Studying, Teaching and Eating Squid
AsiaLearn Student Volunteers In Elementary SchoolBy Kelli Modica AsiaLearn Assistant Manager
Taylor Read, a St. Edwards University student, is currently studying abroad at Ritsumeikan Asia Pacific University in Japan through AsiaLearn with people from all over the world and helping spread multiculturalism in a Japanese elementary school.
For Read, studying in Japan just wasn’t enough. He wanted to explore all aspects of Japanese culture and also give something back to the community that was giving so much to him. So he started volunteering as an English teaching assistant at a local elementary school through the Japanese Education Company.
In this Question-and-Answer, Read describes this experience in Japan:
Q: Why and how did you get involved with the Japanese Education Company?
A: I want to get a job in the JET (Japan Exchange and Teaching) program eventually as a teacher in Japan, and I thought that getting some experience in the classroom would help me get to know the job a little better, plus I was curious about how schools in Japan function. I don’t have classes on Wednesdays this quarter, so I asked Michael Chang (AsiaLearn Resident Coordinator) if he knew of anyone hiring Japanese teaching assistants who could work on Wednesdays, and a week later I had the job.
Q: What exactly do you do at the school?
A: I’m an English teaching assistant in a sixth grade class at Kaku Elementary School. The program is made up of about 8 other APU students from different countries that all help teach English at Kaku. We help the English teacher teach while exposing the kids to different cultural aspects of our respective countries.
The director of the program is trying to encourage multiculturalism in the classroom and it seems to be working. The kids have a really fun time.
Q: Do you feel volunteering helped you engage more with the community and get more out of your study abroad experience? If so, how?
A: Yes I think so. I have a really great time at work and it is definitely allowing me to see aspects of Japanese culture I otherwise wouldn’t be able to. I came with a pretty intense curiosity about the way things are done in Japan and this experience is allowing me to see the classroom environment, which is interesting anywhere outside of one’s home country.
Q: Tell us an interesting story or incident from your time with Japanese Education Company.
A: I didn’t really know what to expect on my first day on the job, so we get to the school and are walking through the halls, and I suppose I didn’t really anticipate being such a spectacle. But as soon as we walk in all the kids are peering out of their classrooms and yelling ‘Hello’ and running around in the halls acting very excited to see us. It is nice to be somewhere where everyone is really interested in you. It makes things a lot of fun.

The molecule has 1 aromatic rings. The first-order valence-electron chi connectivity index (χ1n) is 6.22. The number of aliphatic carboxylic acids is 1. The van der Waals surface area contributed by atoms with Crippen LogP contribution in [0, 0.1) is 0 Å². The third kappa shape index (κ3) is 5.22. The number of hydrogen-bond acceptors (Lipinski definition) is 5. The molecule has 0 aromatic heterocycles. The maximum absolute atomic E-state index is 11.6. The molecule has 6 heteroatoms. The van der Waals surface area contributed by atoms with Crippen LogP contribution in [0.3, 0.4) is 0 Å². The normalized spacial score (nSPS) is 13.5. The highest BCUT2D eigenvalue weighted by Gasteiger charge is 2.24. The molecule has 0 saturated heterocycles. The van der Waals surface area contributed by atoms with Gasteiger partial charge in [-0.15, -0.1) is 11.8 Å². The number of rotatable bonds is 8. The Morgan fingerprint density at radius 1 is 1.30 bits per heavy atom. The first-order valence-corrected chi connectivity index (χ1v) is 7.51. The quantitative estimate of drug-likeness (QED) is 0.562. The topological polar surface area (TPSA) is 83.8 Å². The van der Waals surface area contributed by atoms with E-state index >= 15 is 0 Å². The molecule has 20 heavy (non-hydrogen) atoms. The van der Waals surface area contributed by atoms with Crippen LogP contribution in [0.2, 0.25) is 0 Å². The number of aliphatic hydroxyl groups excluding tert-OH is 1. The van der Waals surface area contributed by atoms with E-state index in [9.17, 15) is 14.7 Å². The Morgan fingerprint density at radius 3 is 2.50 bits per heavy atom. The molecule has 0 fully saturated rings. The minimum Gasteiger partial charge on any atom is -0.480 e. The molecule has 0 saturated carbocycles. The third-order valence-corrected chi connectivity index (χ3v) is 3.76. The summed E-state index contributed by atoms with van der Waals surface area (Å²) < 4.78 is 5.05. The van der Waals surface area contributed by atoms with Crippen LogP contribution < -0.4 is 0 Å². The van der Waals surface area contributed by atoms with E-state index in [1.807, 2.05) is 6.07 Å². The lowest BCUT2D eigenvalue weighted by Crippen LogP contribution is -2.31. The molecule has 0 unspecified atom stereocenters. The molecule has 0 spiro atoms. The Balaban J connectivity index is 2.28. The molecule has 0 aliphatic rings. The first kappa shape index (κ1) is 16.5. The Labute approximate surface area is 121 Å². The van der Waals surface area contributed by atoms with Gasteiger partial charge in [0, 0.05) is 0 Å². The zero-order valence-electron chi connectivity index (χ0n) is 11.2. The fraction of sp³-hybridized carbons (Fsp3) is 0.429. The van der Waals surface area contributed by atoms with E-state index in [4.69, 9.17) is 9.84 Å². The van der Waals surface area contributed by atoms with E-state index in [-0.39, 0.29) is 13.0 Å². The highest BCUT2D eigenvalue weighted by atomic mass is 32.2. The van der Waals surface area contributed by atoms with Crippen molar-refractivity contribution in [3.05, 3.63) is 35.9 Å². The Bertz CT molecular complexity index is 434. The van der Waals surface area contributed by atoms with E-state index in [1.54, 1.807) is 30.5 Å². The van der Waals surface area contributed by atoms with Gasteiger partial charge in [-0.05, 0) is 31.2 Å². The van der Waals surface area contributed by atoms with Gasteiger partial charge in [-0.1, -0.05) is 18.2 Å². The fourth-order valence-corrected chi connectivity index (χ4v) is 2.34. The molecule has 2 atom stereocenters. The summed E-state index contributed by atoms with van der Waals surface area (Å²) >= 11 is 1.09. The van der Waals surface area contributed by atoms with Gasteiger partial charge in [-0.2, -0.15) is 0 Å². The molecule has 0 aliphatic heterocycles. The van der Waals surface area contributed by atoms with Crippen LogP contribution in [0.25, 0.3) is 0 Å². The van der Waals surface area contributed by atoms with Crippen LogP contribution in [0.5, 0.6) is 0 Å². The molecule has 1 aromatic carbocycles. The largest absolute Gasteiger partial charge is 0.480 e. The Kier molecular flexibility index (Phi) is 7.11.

Q: How do you think studying abroad and volunteering abroad will help you in your future endeavors?
A: Aside from the JET program looking really good on my resume, studying abroad has really opened my eyes to the vastness of the world. APU is filled with kids from all over the place, so I’ve been fortunate enough to be exposed to all sorts of different cultures. Before coming I thought I would only be around Japanese students, but I’ve met people from as far away as Finland. Now all I want to do is graduate and go travel the world. To me any experience in which you’re out of your comfort zone and learning new things everyday is a good one.
Q: What was the most unique cultural difference you noticed in Japan?
A: I wasn’t prepared for the emphasis on cleanliness in Japan. It really took me by surprise. They’re is a lot of importance placed on being clean and living in a clean place. At first I had a really hard time figuring out how to work Japanese toilets. They’re surprisingly complex!
Q: Tell us any other interesting tidbits from your time in Japan.
A: I really like how friendly Japanese people are. In America, people like to kind of keep their heads down and very few will greet strangers. In Japan it’s quite different. Most times when you pass people on the street they’ll smile and say konichiwa, especially in smaller towns. If you ever happen to be near a Japanese person for an extended period of time – for instance on a train or in a bath house – they will always ask you questions about who you are and where you’re from. Japanese people are very friendly and very curious.
Fun Questions for Read:
1) What is the strangest thing you ate in Japan?
I’m kind of a go-getter when it comes to strange foods so I’ve been going out of my way to eat weird stuff over here. All sorts of squid and octopus both cooked and raw. Dried squid is now my favorite snack food. It’s a lot like beef jerky except squid. Lots of raw fish of course. I’ve also had raw horse, which is actually very good. My favorite Japanese food is unagi, roasted eel. It’s absolutely delicious and I recommend it to everyone.
2) How are your karaoke skills now?
I can say with complete confidence that I am one of the best karaokeists in Beppu. Maybe even all of Kyushu.
3) What’s your favorite Japanese TV show?
I really like Japanese game shows. If you ever want to see a bunch of grown men doing the absolute silliest things just turn on a Japanese game show. Japan also has the funniest, most entertaining commercials I’ve ever seen.
4) What’s your favorite thing to do on a Saturday afternoon in Beppu?
On a Saturday afternoon in Beppu I’m probably hiking up to one of the wild onsen’s in the area. It’s about a 45-minute hike through the beautiful, lush mountains of kyushu to get to big geothermal heated pool next to a little stream. There’s nothing better than relaxing in hot spring after a good hike.